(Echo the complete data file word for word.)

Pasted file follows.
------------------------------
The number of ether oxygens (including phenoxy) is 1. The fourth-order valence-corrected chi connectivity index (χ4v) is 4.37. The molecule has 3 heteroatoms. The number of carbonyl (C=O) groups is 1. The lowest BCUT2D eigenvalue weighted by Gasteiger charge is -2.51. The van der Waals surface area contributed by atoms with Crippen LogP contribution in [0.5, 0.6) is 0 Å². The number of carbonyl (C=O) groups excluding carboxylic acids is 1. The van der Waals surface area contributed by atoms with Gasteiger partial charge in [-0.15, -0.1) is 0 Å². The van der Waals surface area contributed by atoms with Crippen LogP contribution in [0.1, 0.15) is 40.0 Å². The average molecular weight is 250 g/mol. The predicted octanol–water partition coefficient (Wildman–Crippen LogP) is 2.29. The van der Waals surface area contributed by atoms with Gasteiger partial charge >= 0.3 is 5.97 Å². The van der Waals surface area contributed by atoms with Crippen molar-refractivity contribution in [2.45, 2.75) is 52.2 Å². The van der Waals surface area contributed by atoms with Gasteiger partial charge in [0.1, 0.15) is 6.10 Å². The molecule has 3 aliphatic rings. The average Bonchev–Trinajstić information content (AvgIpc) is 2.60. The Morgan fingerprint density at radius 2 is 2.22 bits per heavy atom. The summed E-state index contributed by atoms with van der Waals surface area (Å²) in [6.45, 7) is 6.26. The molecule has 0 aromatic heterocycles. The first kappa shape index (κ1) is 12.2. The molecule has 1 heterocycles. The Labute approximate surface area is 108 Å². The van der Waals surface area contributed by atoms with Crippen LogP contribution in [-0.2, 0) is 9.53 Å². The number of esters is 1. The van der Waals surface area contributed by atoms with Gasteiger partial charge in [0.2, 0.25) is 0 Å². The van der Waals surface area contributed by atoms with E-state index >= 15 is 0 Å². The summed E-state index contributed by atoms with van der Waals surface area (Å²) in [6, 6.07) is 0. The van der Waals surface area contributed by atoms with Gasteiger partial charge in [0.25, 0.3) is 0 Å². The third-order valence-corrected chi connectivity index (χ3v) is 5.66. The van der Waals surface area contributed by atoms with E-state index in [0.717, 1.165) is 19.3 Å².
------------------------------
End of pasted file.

The number of ether oxygens (including phenoxy) is 1. The fourth-order valence-corrected chi connectivity index (χ4v) is 4.37. The molecule has 3 heteroatoms. The number of carbonyl (C=O) groups is 1. The lowest BCUT2D eigenvalue weighted by Gasteiger charge is -2.51. The van der Waals surface area contributed by atoms with Crippen LogP contribution in [0.5, 0.6) is 0 Å². The number of carbonyl (C=O) groups excluding carboxylic acids is 1. The van der Waals surface area contributed by atoms with Gasteiger partial charge in [-0.15, -0.1) is 0 Å². The van der Waals surface area contributed by atoms with Crippen LogP contribution in [0.1, 0.15) is 40.0 Å². The average molecular weight is 250 g/mol. The predicted octanol–water partition coefficient (Wildman–Crippen LogP) is 2.29. The van der Waals surface area contributed by atoms with Gasteiger partial charge >= 0.3 is 5.97 Å². The van der Waals surface area contributed by atoms with Crippen molar-refractivity contribution in [2.45, 2.75) is 52.2 Å². The van der Waals surface area contributed by atoms with Gasteiger partial charge in [0.1, 0.15) is 6.10 Å². The molecule has 3 aliphatic rings. The average Bonchev–Trinajstić information content (AvgIpc) is 2.60. The Morgan fingerprint density at radius 2 is 2.22 bits per heavy atom. The summed E-state index contributed by atoms with van der Waals surface area (Å²) in [6.45, 7) is 6.26. The molecule has 0 aromatic heterocycles. The first kappa shape index (κ1) is 12.2. The molecule has 1 heterocycles. The Labute approximate surface area is 108 Å². The van der Waals surface area contributed by atoms with Crippen LogP contribution in [-0.2, 0) is 9.53 Å². The number of esters is 1. The van der Waals surface area contributed by atoms with Gasteiger partial charge in [0.2, 0.25) is 0 Å². The van der Waals surface area contributed by atoms with E-state index >= 15 is 0 Å². The summed E-state index contributed by atoms with van der Waals surface area (Å²) in [6, 6.07) is 0. The van der Waals surface area contributed by atoms with Gasteiger partial charge in [0.25, 0.3) is 0 Å². The third-order valence-corrected chi connectivity index (χ3v) is 5.66. The van der Waals surface area contributed by atoms with E-state index in [0.717, 1.165) is 19.3 Å².